Update: The French trade magazine Pierre Actual dedicated a special edition to massif building in natural stone with a detailed description of the project. The publication (in French) is available as a free download (pdf).
François Fontès wanted to emulate the landscape as well as the Mediterranean architecture in his concept of the Marc Bloch Lyceum. He achieved this with open buildings, cooled by a natural breeze and natural stone. The complex is built to accommodate 1,200 pupils and includes boarding rooms. It is situated in the town of Sérignan, in close proximity to Narbonne and extends across an area of 5 hectares. The school is but a few kilometers from the beach and does not look like a school at all.
From the street front, a row of 8 m high stone pillars catches the eye. With a little fantasy, one might see an oversized picket fence of the type widely used in the region to secure the dunes.
Two types of natural stone were used: local Pompignan limestone and du Tarn granite mined in the Sidoble region, some 100 km away. Fontès chose stone because of its longevity: buildings in the area are traditionally erected to stand the test of time, he sites.
His choice of granite mined in some distance was made because local limestone cannot be won in such long pieces.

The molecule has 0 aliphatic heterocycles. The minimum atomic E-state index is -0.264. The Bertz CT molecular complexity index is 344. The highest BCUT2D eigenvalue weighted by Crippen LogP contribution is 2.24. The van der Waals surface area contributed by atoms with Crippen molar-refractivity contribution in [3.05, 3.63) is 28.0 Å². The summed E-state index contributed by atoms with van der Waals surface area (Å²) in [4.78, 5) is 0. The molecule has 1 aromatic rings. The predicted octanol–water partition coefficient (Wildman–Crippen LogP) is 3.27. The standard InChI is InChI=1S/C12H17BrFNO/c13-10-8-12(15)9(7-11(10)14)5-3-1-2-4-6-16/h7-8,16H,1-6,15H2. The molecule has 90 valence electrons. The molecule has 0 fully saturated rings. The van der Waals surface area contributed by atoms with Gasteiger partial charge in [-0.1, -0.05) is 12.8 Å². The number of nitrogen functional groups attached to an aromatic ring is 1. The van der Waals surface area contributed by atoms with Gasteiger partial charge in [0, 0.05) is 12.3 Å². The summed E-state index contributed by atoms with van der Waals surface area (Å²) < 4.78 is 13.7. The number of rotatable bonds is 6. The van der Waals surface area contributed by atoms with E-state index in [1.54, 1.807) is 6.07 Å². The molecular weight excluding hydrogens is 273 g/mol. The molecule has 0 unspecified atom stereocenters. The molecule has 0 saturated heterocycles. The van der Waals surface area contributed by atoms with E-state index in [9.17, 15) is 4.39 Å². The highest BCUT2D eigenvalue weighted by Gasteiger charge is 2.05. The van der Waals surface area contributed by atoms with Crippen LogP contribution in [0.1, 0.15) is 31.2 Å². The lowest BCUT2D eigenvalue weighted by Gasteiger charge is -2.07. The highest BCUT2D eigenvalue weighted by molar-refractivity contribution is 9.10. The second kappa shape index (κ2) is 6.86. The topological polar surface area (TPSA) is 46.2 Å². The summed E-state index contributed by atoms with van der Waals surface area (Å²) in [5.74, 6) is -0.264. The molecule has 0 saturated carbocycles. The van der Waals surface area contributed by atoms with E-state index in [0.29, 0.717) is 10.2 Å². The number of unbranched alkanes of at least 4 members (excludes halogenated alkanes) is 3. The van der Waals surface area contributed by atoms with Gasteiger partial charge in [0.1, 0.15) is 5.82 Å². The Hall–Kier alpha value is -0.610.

Carrières Plo Company provided some 123 of the giant Silverstar granite pillars cut from the Massif Central. The dimensions are 1.20 m x 0.90 m and up to 8 m high. The largest ones weigh some 25 t each.
Further 37 pillars were cut from the Pompignan limestone and assembled from smaller elements.
The same material was used in form of raw blocks for other design elements in the complex e.g. stair wells or atria. The thick and massif chunks of rock are meant to reflect the wildness of the Département Languedoc-Roussillon.
The inner courts what with their façades of concrete pick up a typical element of the Atlantic Coast region: The surfaces look like reed. The same motif can be seen along the inner halls of the building.
Interaction of light and shadow also belong to Mediterranean architecture. The architect brought this element into the atria in a particularly convincing manner: the picket fences along the dunes are reflected not only along the façade but can also be seen in the roofing over the inner courts.
They reappear as sun screens in front of the walls and in the cafeteria’s ceiling. These are thin tree trunks quartered and weaved together with the aid of wire.
Photos: Pierre Actual